Firelight Media has revealed the newest Fellows selected for the 12th Firelight Documentary Lab, the organization’s flagship mentoring program.
The new fellows are Elizabeth Ai, Sisa Bueno, Ben Corona, Pati Cruz Martínez, Gerardo del Valle, Mohammadreza Eyni & Sara Khaki, Contessa Gayles, Set Hernandez Rongkilyo, JoeBill Muñoz, Fiz Olajide, Ashley Tyner & William Tyner and Xinyan Yu. Read about their projects below.
The projects the new class brings to the Fellowship include stories of resistance and resilience spanning the globe, with subjects ranging from a young poet from El Salvador to a community of refugee musicians from Vietnam, and a community of activists fighting for climate justice in Detroit. The 2021-23 Lab also includes multiple projects focused on formerly incarcerated individuals and their families.
Beginning with the 2021-23 class, Firelight will offer a $25,000 grant for each project accepted into the Documentary Lab — $10,000 more than in previous years — to provide financial support for the in-progress productions.
“We are once again impressed by the quality and volume of applications we received to the Documentary Lab this year,” said Firelight Media President Marcia Smith, who launched the program in 2009 with fellow Firelight co-founder Stanley Nelson. “Despite the many challenges faced by emerging nonfiction filmmakers of color – particularly throughout the Covid-19 pandemic – we are heartened to see that so many filmmakers remain committed to telling their own stories on their own terms. We are especially proud to be able to increase project grants to $25,000 this year, which will have a transformative impact on each of these productions.”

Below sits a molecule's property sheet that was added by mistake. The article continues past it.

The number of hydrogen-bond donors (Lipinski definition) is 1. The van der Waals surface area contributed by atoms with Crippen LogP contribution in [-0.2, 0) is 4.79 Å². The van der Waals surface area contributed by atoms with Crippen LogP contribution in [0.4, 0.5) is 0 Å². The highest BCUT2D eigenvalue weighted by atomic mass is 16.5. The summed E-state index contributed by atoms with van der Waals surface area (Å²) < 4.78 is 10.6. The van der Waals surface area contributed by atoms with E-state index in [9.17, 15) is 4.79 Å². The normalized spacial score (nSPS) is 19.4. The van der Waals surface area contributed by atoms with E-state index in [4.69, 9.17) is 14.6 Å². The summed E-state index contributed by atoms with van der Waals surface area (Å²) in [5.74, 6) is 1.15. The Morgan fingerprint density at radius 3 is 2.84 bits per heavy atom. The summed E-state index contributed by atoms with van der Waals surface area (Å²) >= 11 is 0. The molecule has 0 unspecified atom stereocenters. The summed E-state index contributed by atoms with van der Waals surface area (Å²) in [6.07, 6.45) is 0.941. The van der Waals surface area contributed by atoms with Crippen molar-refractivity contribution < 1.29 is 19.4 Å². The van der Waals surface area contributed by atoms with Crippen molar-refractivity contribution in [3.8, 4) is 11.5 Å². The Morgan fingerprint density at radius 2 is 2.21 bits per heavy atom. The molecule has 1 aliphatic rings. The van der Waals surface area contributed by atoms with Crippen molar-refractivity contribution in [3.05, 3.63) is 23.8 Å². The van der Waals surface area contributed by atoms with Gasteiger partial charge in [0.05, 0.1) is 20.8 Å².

Firelight Media has supported more than 100 filmmakers of color through the Documentary Lab during the last 12 years as part of its mission to make the nonfiction film industry – and public media in particular – more inclusive.
Here are the 2021-23 Documentary Lab fellows and their projects:
Elizabeth Ai, New Wave
A coming-of-age story that celebrates the trailblazers who rebuilt their community and forged a music industry more influential than the one they left behind in the wake of the Vietnam War.
Sisa Bueno, For Venida, For Kalief
A late mother’s poetry echoes a movement for criminal justice reform for her son.
Ben Corona, Sacrifice Zones: The 48217
A photographer and other residents living in southwest Detroit challenge a corporation to be more environmentally responsible and purchase their homes.
Pati Cruz Martínez, Nació Simón
Follows Lis, a single mother of two during the day and drag king Simón at night.
Gerardo del Valle, The Past Is Waiting Up Ahead
Poet Javier Zamora revisits the route he traveled as an unaccompanied minor twenty years ago.
Mohammadreza Eyni and Sara Khaki, Cutting Through Rocks
Film description to come.
Contessa Gayles, Life + Life
An incarcerated musician struggles for healing and peace as he comes of age in this documentary-musical odyssey composed behind bars.
Set Hernandez Rongkilyo, unseen
A multi-platform documentary that follows the story of Pedro, an aspiring social worker who happens to be a blind, undocumented immigrant.
JoeBill Muñoz, Untitled Prison Hunger Strike Film
A group of men look to build new lives after surviving decades of solitary confinement in California prisons.
Fiz Olajide, Untitled Underground Railroad Project
Five Black and Latino cyclists traverse a route that helped enslaved people escape to freedom.
Ashley Tyner and William Tyner, Untitled
A film following the lives of three Black women leading the movement for Black liberation in the Twin Cities.
Xinyan Yu, Made in Ethiopia
Film description to come.